Why is AWB equipment bad? We are replacing the organic development of motor skills with a fake reality for our baby. Here is an example: as soon as he has head control (4 months) I place him in a very supported upright position. He loves it! But remember the motor patterns that form with practice? He is learning that he can be against gravity, on his feet, jumping, bouncing, even walking without using his core or proximal stabilizing muscles (like his glutes.) We obviously can’t walk, much less sit or crawl, without using these muscles. Fast forward to 6 months when he should be sitting, 10 months pulling to stand, 12-15 months walking, & he seems to be progressing slowly or abnormally, possibly unable to sit without propping or walking on his toes. This is because he already learned how to stand at 4 months, incorrectly. Now he must backtrack, learn correct weight bearing mechanics, then catch up to his peers.
In parents’ defense, we are fed bad information by labels. A random google search revealed this gem, which encourages parents to place babies 4-15 months inside with only their toes touching. The issue with this is that he is now learning that when he does walk, it needs to be on his toes, all the while ignoring his core. Toe-walking is another blog post for another day, with many contributing factors, including this:
In the last few decades, babies have been heavily marketized. Equipment claims to be beneficial for development, of course, when really they are continuing to saturate the marketplace with whatever parents are willing to buy. Regardless of whether is physiologically harmful or not. Along with this marketization of parenthood, we in the physical therapy field have also seen
- An increase in equinovarus gait, or toe-walking
- Gross motor milestones being changed, i.e., skipping crawling is now normal, not walking by 24 months is of no concern, etc.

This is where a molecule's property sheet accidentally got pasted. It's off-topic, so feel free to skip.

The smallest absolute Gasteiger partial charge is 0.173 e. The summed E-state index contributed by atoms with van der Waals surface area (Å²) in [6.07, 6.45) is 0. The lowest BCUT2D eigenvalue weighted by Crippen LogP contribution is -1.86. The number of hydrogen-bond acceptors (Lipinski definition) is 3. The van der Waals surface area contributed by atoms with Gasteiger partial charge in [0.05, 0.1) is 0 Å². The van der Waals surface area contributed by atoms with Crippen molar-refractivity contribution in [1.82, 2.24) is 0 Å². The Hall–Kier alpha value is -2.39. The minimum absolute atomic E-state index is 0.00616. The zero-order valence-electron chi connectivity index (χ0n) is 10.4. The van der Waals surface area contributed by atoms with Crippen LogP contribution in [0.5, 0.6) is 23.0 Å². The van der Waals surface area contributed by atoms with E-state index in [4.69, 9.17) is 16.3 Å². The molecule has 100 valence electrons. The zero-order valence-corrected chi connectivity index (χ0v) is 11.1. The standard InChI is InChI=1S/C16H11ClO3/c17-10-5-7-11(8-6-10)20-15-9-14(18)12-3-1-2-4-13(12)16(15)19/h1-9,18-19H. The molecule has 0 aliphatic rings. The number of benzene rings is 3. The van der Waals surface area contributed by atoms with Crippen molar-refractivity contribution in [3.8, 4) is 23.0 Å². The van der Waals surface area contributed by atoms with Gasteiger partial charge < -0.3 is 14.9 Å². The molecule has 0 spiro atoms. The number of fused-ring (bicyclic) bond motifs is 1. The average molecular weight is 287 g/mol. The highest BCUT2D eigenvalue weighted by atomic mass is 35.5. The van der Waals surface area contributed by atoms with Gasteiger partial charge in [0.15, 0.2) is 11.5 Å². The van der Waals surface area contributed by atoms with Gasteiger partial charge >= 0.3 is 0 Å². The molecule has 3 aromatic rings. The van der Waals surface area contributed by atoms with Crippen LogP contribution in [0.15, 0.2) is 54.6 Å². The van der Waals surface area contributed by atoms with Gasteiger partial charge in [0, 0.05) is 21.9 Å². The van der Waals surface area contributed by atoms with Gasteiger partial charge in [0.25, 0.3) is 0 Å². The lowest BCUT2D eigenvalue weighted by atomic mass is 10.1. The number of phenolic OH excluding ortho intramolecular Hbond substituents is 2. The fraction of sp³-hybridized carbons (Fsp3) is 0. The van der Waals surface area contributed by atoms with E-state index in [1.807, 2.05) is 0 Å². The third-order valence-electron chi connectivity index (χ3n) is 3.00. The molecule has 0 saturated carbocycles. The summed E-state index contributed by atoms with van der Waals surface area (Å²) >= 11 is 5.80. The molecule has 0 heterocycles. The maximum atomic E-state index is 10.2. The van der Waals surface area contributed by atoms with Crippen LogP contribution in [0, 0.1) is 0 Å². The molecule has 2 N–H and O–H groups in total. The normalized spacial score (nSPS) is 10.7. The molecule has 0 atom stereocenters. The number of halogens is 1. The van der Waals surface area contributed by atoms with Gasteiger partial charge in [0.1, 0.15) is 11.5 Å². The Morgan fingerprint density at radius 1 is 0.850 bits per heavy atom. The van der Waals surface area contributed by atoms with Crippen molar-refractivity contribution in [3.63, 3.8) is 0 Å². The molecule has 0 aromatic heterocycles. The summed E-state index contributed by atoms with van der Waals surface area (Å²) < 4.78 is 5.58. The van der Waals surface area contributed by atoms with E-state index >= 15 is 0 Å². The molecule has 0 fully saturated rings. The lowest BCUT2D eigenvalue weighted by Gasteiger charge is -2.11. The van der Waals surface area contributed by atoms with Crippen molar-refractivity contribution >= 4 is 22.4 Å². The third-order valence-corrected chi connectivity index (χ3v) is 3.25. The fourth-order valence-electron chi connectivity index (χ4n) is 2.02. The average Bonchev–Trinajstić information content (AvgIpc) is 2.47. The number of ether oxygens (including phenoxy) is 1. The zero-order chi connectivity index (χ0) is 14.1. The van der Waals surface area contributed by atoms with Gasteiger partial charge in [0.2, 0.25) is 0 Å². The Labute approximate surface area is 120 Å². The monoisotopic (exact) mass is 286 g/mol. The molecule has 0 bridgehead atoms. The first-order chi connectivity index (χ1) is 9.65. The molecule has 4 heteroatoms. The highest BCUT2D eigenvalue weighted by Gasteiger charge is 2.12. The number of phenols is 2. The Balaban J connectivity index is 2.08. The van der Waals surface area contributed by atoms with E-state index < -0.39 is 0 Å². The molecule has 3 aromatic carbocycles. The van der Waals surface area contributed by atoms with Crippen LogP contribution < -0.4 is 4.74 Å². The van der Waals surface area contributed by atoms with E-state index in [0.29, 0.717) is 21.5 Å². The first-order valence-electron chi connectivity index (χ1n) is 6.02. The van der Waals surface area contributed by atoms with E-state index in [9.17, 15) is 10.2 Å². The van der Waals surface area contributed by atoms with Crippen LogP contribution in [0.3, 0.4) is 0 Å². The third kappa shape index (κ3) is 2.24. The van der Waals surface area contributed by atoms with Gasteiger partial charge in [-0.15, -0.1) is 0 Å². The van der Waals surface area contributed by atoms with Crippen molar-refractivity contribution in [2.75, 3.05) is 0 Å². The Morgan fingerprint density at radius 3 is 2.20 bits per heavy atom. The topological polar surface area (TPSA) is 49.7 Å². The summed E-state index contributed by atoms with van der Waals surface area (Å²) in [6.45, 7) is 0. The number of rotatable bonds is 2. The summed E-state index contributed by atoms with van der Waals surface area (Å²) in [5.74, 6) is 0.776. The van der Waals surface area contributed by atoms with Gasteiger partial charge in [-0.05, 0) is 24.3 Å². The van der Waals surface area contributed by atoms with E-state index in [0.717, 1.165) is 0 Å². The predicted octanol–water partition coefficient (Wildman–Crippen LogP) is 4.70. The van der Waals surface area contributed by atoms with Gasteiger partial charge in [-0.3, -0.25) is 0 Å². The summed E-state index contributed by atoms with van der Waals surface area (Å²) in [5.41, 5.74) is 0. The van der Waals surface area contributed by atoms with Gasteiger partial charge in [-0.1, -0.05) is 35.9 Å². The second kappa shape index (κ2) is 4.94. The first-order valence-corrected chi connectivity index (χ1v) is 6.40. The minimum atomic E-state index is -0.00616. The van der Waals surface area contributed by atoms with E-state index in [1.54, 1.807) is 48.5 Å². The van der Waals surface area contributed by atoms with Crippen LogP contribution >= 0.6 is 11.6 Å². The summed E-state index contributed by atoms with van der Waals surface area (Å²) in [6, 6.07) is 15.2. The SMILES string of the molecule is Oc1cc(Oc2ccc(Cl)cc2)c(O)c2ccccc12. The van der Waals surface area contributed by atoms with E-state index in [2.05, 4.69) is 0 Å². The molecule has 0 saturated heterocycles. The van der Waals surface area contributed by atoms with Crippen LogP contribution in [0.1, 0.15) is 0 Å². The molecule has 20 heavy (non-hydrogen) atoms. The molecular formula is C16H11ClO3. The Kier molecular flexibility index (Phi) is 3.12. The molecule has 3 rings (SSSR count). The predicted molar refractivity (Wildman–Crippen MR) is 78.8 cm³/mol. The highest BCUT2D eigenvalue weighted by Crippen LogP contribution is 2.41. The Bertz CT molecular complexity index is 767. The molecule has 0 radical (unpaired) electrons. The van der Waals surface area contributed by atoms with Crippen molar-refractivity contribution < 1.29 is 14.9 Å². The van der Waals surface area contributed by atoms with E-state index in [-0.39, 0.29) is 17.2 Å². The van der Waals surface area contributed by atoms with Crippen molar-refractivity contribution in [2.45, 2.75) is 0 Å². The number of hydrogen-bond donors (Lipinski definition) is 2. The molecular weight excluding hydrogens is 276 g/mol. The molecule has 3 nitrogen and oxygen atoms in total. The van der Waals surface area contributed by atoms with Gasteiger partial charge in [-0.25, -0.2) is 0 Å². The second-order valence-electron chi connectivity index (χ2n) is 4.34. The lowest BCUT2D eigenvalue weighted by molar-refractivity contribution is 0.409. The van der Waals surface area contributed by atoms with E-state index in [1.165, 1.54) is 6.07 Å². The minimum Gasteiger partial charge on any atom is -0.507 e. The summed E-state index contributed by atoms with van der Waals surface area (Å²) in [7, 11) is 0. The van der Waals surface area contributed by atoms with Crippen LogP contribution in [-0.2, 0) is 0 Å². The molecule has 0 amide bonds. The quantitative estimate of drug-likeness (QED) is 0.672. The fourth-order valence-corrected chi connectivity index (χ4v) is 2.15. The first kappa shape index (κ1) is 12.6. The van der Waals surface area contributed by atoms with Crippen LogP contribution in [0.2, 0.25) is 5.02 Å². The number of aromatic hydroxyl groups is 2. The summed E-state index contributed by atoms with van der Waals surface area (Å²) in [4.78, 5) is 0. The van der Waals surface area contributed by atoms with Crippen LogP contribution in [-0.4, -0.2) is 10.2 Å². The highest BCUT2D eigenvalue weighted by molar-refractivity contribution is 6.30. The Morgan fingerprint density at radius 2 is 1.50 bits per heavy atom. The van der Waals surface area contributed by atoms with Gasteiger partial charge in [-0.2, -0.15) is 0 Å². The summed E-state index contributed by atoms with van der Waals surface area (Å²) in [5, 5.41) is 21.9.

What about supportive seating? While the baby seat sounds like a great alternative to help babies engage with their surroundings when they can’t quite sit on their own, it can cause similar detriments as AWB equipment. In order to provide the support needed, they are forced to sacral sit, or “slouch.” (Photo 1) Their weight is shifted backward, opposite of the natural weight distribution & curve of the spine that develops when they learn to sit through correct practice (Photo 2).
So, is it ever ok to use AWB or supportive seating? The answer will differ from child to child. I would recommend not using them at all if your little one has weak tummy muscles or if they have been delayed in reaching any milestones. However, if your baby is taking independent steps & their motor patterns are well established, using an AWB device with their legs straight & feet flat will most likely do no harm since they already know how to weight-bear correctly. Similarly, if your child sits nicely at the appropriate time, using supportive seating while eating, for example, will probably not cause them to regress. However, babies are smart & bad habits can be learned by spending too much time in positions of ease, so make sure you are limiting the equipment & monitor for changes in their movement.
Wow, that’s a lot of info. Info that may possibly differ from what your pediatrician says & probably much different than what commercials tell you. So, if you have any questions or comments, just leave them below!
Stay tuned for more info & some good news in the next post!